Plausibly Deniable Harassment

There's a fascinating op-ed in the New York Times today about the sort of sexual predators who prey on housekeepers.  Apparently it's not uncommon, though the incidents described seem to be more along the lines of exhibitionists than people actually attacking the maids:


It's not an everyday occurrence but it happens enough to make this question all too familiar: "Mr. Tomsky, can you give the new girl Room 3501 until next Tuesday? That man is back, the one who loves to let his robe fall open every time I try to clean." So, yes, we assign the room to the new girl.

But not before hotel managers roll up to the room, flanked by security guards, to request that the guest vacate during cleaning, or at least promise to remain fully clothed or risk expulsion. Often it need not be discussed in detail: those guests who can't seem to tie their robe properly usually know exactly what they're guilty of. Typically, an unsolicited phone call from management inquiring if the service in their room is up-to-standard, and offering to send a manager to supervise the next cleaning, improves their behavior. I remember one exhibitionist guest, in New Orleans, cutting me off before I could get down to business:

"Sir, this is Jacob, the housekeeping manager -- "

"O.K., fine, O.K.!" And he hung up. That was that.

Kevin Drum says:

Unfortunately, this doesn't really surprise me. Honestly, though -- and I suppose I'm just being naive here -- I'm surprised hotels don't have a no-tolerance policy for this kind of stuff: do it once and you're thrown out and blacklisted forever. What's the justification for extending even the slightest forbearance toward this kind of behavior?

His commenters suggest the usual combination of greed and indifference, but I think that's too uncharitable. The problem is suggested by the piece: the exhibitionists are careful to maintain plausible deniability.

I travel a lot, and I've had housekeepers walk in on me in various states of undress, especially in hotels with turndown service (yes, yes, now that I'm a more seasoned traveler, I try to engage the chain or the deadbolt before I undress).  Not a big deal for me, but I'm sure it could happen to a male traveler perfectly innocently.  So could a wardrobe malfunction--the robes in many hotels are not exactly overgenerous, especially for the burgeoning middle-aged physique of a chairborne warrior.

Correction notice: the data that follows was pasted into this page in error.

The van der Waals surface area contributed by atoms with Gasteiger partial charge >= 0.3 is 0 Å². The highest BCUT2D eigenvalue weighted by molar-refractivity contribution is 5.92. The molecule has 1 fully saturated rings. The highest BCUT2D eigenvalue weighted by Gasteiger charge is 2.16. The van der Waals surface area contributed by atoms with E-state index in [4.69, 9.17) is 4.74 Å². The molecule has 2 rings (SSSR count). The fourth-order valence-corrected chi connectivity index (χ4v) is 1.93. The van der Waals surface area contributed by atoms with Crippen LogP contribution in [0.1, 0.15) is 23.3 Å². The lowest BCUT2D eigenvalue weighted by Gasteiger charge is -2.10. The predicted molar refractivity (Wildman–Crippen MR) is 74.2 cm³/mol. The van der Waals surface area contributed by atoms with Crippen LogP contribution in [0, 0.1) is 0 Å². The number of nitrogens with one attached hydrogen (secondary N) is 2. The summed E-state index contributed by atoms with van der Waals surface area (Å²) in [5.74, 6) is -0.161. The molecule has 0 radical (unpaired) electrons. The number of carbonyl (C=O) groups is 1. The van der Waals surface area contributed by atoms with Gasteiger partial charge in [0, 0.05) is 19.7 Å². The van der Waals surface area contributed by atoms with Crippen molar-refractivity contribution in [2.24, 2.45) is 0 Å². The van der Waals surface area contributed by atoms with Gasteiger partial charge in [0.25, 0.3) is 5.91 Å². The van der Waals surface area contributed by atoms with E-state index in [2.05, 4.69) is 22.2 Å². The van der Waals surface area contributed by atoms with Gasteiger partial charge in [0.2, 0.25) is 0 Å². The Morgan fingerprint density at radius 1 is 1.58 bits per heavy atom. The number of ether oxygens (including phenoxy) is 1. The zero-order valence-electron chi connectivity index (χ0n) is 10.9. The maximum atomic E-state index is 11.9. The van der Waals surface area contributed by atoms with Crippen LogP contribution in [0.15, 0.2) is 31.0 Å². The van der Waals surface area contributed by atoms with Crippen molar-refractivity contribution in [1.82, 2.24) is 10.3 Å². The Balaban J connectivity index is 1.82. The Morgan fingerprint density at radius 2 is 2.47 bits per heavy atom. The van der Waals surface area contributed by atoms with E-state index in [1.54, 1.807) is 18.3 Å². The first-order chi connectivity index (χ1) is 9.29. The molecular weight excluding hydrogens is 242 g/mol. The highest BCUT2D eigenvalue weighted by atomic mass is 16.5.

Now imagine you've got a customer who has been accidentally encountered in his birthday suit. Presumably he's embarassed . . . and now you have the housekeeping manager descend on him, yell at him for being a perv, kick him out of the hotel, and blacklist him.  

Now imagine you're the guest. If it happened to you you'd be humiliated and enraged--insult to injury, and no matter if the wound was partly self-inflicted. You would almost certainly never give that hotel your business again.  You would tell all your friends about the officious clothing Nazis at [insert hotel chain here]. You might well sue.

Maybe there should be a blacklist for serial offenders, but again, I was a serial offender at a certain hotel in LA with early turndown hours--I assume they didn't report me because, well, women don't usually do that sort of thing.  

Don't get me wrong; rich guys get away with stuff they shouldn't.  But that's not the whole story.  There are grey areas where we all know what's going on, but we can't prove it.  When I was working on a pretty big network overhaul at a mutual fund firm--doing the kind of work that at the time was almost never done by women--there was an executive with a very, very deep desk that he had pushed against the wall.  Somehow, when I went in there to work on his computer, he was always there--and his computer was always pushed to the far edge of the extremely crowded desk, forcing me to essentially bend over his desk in order to do anything.  (Naturally, he never offered me his chair.)  Creeptastic.

I knew what he was doing, and I'm pretty sure that he knew I knew it.  But what was I supposed to say:  "Don't put your computer there?"  There was no good way for anyone in his firm or mine to have that conversation. Eventually I delegated most of the work in his office to a male colleague, and his computer moved (back, I assume) to the middle of the desk.

Even fifteen years later, I don't really have a better solution.  My company was not exactly a bastion of feminist sentiment, but even if it had been, how could we prove that he hadn't put the computer there because he liked the distant perspective it gave him on his stock portfolio?

You could cast this as just another abuse of power by a rich guy.  And to be sure, it probably would have been easier to get one of the mailroom guys to behave himself--but I'm pretty sure I wouldn't have said anything in that case either, because it does no good to make enemies at any level of the firm when you're a consultant.  On the other hand, if he'd been grabbing me, there were people in management there who I know would have tried to address his behavior.

Ultimately, as unpleasant as it was, I think it is better to be in a system where we give people the benefit of the doubt than one where any action that could have the slightest sexual connotation is presumptively harassment.  Yes, it lets creeps get away with a lot.  But it also means that the rest of us can put our computers where we want them--and don't get kicked out of hotels because we forgot to bolt the door.

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Megan McArdle is a columnist at Bloomberg View and a former senior editor at The Atlantic. Her new book is The Up Side of Down.

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